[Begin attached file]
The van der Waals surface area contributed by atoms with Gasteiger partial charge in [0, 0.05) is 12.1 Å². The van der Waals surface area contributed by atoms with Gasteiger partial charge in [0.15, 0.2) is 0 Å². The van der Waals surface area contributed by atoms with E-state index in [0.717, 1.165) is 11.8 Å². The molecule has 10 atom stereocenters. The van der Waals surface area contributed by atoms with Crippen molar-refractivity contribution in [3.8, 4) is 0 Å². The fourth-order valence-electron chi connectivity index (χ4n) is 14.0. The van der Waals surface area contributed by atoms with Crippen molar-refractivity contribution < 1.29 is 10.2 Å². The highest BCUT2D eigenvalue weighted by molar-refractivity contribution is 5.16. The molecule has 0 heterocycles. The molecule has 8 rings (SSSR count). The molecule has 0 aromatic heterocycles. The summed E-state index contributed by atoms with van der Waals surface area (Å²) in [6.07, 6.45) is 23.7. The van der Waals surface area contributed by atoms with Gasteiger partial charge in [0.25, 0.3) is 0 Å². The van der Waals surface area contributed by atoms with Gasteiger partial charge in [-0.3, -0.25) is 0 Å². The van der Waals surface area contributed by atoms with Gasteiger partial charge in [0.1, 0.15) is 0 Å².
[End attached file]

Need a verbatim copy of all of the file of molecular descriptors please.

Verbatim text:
The van der Waals surface area contributed by atoms with Gasteiger partial charge in [0, 0.05) is 12.1 Å². The van der Waals surface area contributed by atoms with Gasteiger partial charge in [0.15, 0.2) is 0 Å². The van der Waals surface area contributed by atoms with E-state index in [0.717, 1.165) is 11.8 Å². The molecule has 10 atom stereocenters. The van der Waals surface area contributed by atoms with Crippen molar-refractivity contribution in [3.8, 4) is 0 Å². The fourth-order valence-electron chi connectivity index (χ4n) is 14.0. The van der Waals surface area contributed by atoms with Crippen molar-refractivity contribution < 1.29 is 10.2 Å². The highest BCUT2D eigenvalue weighted by molar-refractivity contribution is 5.16. The molecule has 0 heterocycles. The molecule has 8 rings (SSSR count). The molecule has 0 aromatic heterocycles. The summed E-state index contributed by atoms with van der Waals surface area (Å²) in [6.07, 6.45) is 23.7. The van der Waals surface area contributed by atoms with Gasteiger partial charge in [0.25, 0.3) is 0 Å². The van der Waals surface area contributed by atoms with Gasteiger partial charge in [-0.3, -0.25) is 0 Å². The van der Waals surface area contributed by atoms with Gasteiger partial charge in [0.1, 0.15) is 0 Å².